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Health Fact Sheets

Immunization Facts

child getting a shotImmunization is one of the most effective ways to prevent disease. If a child is not vaccinated and is exposed to a disease germ, the child’s body may not be strong enough to fight the disease.

Prior to widespread immunization in the United States, infectious diseases killed or disabled thousands of children each year. Those same germs exist today, but babies are now protected by vaccines. We do not see these diseases as often, however, outbreaks do still occur among young children because some babies are not immunized or get sick before they are immunized.

It is recommended that infants and toddlers in the United States receive vaccinations against the following diseases:

  • • Diphtheria, tetanus, pertussis (combined in DTaP vaccine)
  • • Polio, measles, mumps, rubella (combined in MMR vaccine)
  • • Rotavirus diarrhea
  • • Hepatitis B
  • • Hepatitis A
  • • Hib meningitis
  • • Varicella
  • • Influenza
  • • Pneumococcal disease.

Pre-teens and teenagers need a DTaP booster dose of protection against tetanus, diphtheria and pertussis and should be vaccinated against meningococcal meningitis and human papillomavirus (a cause of cancers and warts, including cervical cancer). Everyone 6 months and older should get an influenza vaccine every year.

Immunizations begin at birth. Infant vaccinations are completed before age two, with the next vaccines due at age 4 and then at age 11 or 12. By immunizing on time, you can give your child the best protection from infections and prevent the infection of others at school or at day care centers. While all 50 states and the District of Columbia have immunization requirements for children entering day care and school, the laws do not guarantee that a child is protected on time.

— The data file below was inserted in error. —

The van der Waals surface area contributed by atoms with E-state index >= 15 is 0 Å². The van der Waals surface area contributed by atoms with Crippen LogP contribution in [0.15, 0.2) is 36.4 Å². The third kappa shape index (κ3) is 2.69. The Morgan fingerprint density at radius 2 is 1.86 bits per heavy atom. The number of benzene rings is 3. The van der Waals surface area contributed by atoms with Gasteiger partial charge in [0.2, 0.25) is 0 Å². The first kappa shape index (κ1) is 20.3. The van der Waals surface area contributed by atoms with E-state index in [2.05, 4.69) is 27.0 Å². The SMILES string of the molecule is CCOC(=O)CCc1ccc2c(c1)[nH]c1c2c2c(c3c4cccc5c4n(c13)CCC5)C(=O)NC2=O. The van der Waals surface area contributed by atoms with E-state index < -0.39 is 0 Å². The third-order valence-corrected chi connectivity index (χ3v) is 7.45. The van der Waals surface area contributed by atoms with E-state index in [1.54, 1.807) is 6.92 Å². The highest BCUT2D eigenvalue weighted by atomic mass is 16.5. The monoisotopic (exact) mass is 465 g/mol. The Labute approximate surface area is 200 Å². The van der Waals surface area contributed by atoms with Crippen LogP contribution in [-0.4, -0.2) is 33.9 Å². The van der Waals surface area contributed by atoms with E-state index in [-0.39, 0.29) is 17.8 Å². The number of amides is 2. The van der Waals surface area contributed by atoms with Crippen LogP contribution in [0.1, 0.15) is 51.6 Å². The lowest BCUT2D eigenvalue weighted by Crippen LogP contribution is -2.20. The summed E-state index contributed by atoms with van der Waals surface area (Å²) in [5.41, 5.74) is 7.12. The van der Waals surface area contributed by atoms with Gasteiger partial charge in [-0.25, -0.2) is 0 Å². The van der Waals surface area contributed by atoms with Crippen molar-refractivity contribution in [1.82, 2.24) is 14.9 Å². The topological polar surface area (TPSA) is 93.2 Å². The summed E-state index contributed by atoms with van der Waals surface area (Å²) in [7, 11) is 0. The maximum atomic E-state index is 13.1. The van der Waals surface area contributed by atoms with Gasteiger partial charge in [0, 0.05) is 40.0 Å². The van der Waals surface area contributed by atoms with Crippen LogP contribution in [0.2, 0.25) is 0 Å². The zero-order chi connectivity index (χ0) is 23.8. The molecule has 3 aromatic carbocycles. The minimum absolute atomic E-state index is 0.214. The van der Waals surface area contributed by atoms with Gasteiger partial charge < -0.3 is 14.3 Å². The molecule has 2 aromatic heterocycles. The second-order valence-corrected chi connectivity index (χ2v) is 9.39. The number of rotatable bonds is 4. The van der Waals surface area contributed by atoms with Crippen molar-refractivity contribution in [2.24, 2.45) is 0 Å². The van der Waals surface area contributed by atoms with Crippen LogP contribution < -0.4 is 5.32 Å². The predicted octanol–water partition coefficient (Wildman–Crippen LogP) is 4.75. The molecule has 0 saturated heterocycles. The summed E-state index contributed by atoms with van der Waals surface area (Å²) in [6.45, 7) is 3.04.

Making sure that children are up to date on recommended immunizations also helps to protect the health of our community. People whose bodies are weak or vulnerable are not as likely to be exposed to disease germs that can be passed around by unvaccinated children. Children are a common source of influenza infections in their family members and communities.

In 2009, Tennessee’s 2010 goal of assuring that 90 percent of toddlers receive each recommended vaccine on-time by age 2 was met or surpassed for five of seven recommended vaccinations of children—Hib meningitis, hepatitis B, MMR, polio and varicella. The two remaining vaccines require 4 doses by age two, DTaP and pneumococcal vaccine (PCV). On time coverage for DTaP reached over 84 percent and PCV coverage was more than 80 percent, and continues to progress towards meeting set immunization goals. Target levels of immunization against hepatitis A, rotavirus diarrhea and influenza are not yet at 90 percent because these have been recommended for less than 5 years, but coverage is improving each year.

Vaccination has been one of the 20th Century's most effective tools for preventing disease and death. At the beginning of the last century, five vaccines had been developed. In 2010, children are routinely protected against 16 diseases by the time they reach adolescence. Vaccine preventable disease levels have been reduced by over 99 percent since the introduction of vaccines; however, these diseases are still causing illness in the world and are ready to return if we let down our efforts to protect children and adults through vaccines.